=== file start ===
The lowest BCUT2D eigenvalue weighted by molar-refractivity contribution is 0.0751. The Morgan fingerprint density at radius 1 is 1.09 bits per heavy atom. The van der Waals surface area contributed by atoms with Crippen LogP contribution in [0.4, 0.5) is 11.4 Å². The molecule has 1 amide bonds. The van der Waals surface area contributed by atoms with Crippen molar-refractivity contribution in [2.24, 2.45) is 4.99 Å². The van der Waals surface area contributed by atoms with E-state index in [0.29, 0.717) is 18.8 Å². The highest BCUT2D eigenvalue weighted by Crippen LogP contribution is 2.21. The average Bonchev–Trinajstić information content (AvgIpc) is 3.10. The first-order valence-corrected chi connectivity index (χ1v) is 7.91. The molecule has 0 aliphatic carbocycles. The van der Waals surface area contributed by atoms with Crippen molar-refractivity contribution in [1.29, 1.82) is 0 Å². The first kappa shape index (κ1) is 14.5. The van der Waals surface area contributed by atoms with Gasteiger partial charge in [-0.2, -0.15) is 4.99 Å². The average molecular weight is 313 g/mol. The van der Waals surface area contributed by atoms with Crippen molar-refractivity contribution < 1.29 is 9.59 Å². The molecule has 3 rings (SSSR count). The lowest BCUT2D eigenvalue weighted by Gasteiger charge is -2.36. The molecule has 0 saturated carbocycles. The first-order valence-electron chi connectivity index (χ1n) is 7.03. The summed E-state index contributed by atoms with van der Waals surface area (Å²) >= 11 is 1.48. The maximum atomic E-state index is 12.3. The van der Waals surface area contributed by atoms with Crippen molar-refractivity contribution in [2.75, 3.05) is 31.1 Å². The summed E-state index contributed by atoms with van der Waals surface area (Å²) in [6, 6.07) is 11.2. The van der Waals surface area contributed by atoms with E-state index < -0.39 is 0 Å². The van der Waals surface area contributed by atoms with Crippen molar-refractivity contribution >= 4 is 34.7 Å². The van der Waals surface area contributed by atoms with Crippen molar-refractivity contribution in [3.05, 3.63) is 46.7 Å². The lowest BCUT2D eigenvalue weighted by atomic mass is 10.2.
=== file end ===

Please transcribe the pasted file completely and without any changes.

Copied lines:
The lowest BCUT2D eigenvalue weighted by molar-refractivity contribution is 0.0751. The Morgan fingerprint density at radius 1 is 1.09 bits per heavy atom. The van der Waals surface area contributed by atoms with Crippen LogP contribution in [0.4, 0.5) is 11.4 Å². The molecule has 1 amide bonds. The van der Waals surface area contributed by atoms with Crippen molar-refractivity contribution in [2.24, 2.45) is 4.99 Å². The van der Waals surface area contributed by atoms with E-state index in [0.29, 0.717) is 18.8 Å². The highest BCUT2D eigenvalue weighted by Crippen LogP contribution is 2.21. The average Bonchev–Trinajstić information content (AvgIpc) is 3.10. The first-order valence-corrected chi connectivity index (χ1v) is 7.91. The molecule has 0 aliphatic carbocycles. The van der Waals surface area contributed by atoms with Crippen molar-refractivity contribution in [1.29, 1.82) is 0 Å². The first kappa shape index (κ1) is 14.5. The van der Waals surface area contributed by atoms with Gasteiger partial charge in [-0.2, -0.15) is 4.99 Å². The average molecular weight is 313 g/mol. The van der Waals surface area contributed by atoms with Crippen molar-refractivity contribution < 1.29 is 9.59 Å². The molecule has 3 rings (SSSR count). The lowest BCUT2D eigenvalue weighted by Gasteiger charge is -2.36. The molecule has 0 saturated carbocycles. The first-order valence-electron chi connectivity index (χ1n) is 7.03. The summed E-state index contributed by atoms with van der Waals surface area (Å²) >= 11 is 1.48. The maximum atomic E-state index is 12.3. The van der Waals surface area contributed by atoms with Crippen molar-refractivity contribution in [2.75, 3.05) is 31.1 Å². The summed E-state index contributed by atoms with van der Waals surface area (Å²) in [6, 6.07) is 11.2. The van der Waals surface area contributed by atoms with E-state index < -0.39 is 0 Å². The van der Waals surface area contributed by atoms with Crippen molar-refractivity contribution >= 4 is 34.7 Å². The van der Waals surface area contributed by atoms with Crippen molar-refractivity contribution in [3.05, 3.63) is 46.7 Å². The lowest BCUT2D eigenvalue weighted by atomic mass is 10.2.